Should the misperception have something to do with the word “company secretary”? If so, the new name of the Institute and the dual designations may go some way to change that. A company secretary is not only a supportive administrator, but “a member of the senior management” as defined by the Listing Rule 2A.09(2)(c) of The Hong Kong Exchanges and Clearing Limited (“HKEX”). This is a new Rule that came into effect on July 3, 2021.
Apart from that, it is black and white in Section F of the Corporate Governance Code (“CGC”) that “The company secretary is responsible for advising the board through the chairman and/or the chief executive on governance matters and should also facilitate induction and professional development of directors.”
And that, “All directors should have access to the advice and services of the company secretary to ensure that board procedures, and all applicable law, rules and regulations, are followed. “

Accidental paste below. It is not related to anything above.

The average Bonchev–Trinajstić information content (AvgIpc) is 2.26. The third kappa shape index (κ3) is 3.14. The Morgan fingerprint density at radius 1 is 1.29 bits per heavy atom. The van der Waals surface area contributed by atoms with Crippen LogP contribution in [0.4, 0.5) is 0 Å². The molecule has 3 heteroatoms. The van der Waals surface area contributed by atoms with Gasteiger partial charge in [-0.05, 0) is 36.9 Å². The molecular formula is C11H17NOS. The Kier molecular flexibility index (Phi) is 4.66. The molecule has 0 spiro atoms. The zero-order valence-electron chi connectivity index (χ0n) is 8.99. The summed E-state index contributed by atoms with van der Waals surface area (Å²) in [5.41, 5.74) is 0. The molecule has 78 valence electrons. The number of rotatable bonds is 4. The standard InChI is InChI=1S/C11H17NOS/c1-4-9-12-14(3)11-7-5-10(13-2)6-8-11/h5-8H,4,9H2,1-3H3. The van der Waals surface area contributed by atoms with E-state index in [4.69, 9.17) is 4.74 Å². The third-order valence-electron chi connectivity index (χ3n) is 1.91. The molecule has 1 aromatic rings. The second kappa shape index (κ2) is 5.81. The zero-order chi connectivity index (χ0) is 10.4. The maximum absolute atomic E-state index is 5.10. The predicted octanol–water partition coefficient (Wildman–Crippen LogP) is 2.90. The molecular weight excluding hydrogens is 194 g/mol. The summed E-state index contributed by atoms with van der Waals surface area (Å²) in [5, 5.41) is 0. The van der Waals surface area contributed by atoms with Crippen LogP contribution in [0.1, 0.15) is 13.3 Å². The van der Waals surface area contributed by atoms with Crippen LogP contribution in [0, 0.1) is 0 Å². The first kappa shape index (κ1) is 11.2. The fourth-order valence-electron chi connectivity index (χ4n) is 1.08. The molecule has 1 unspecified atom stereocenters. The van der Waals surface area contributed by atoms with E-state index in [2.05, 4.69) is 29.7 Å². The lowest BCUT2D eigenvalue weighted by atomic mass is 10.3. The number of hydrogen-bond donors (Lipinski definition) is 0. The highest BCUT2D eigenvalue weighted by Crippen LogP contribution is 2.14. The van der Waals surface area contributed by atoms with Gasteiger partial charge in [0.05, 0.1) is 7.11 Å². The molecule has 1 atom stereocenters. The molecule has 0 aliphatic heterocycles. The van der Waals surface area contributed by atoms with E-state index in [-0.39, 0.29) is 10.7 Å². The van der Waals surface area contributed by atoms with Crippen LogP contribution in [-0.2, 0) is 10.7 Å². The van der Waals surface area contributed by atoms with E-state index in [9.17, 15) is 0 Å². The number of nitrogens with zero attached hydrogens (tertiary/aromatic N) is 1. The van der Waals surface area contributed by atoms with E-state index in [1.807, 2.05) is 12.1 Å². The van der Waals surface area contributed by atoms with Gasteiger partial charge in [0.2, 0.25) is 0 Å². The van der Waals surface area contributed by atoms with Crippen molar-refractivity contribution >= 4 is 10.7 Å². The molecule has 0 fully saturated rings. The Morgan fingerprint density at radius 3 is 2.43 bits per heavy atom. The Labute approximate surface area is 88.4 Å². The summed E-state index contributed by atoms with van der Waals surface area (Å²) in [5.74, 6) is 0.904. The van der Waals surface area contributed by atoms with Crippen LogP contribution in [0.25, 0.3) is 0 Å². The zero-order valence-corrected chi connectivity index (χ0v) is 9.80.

More Than a Legal Requirement
Why does every listed company need to have a company secretary? Think about that. A company secretary has long supported the board of directors with a wealth of knowledge regarding all facets of corporate governance. As it is clear from the Listing Rules cited above, regulators also expect company secretaries to advise the board on governance matters. A CGP/CS attends all the board meetings and shareholders’ meetings. Should any issues arise, they are the first go-to person for the board. It is more than a legal or regulatory requirement to have a company secretary in each company, as whose expertise in governance and broad experience are of pivotal importance to the company.
The HKCGI is now the only qualifier of the internationally recognised CGP/CS qualifications for governance professionals in Hong Kong and Mainland China.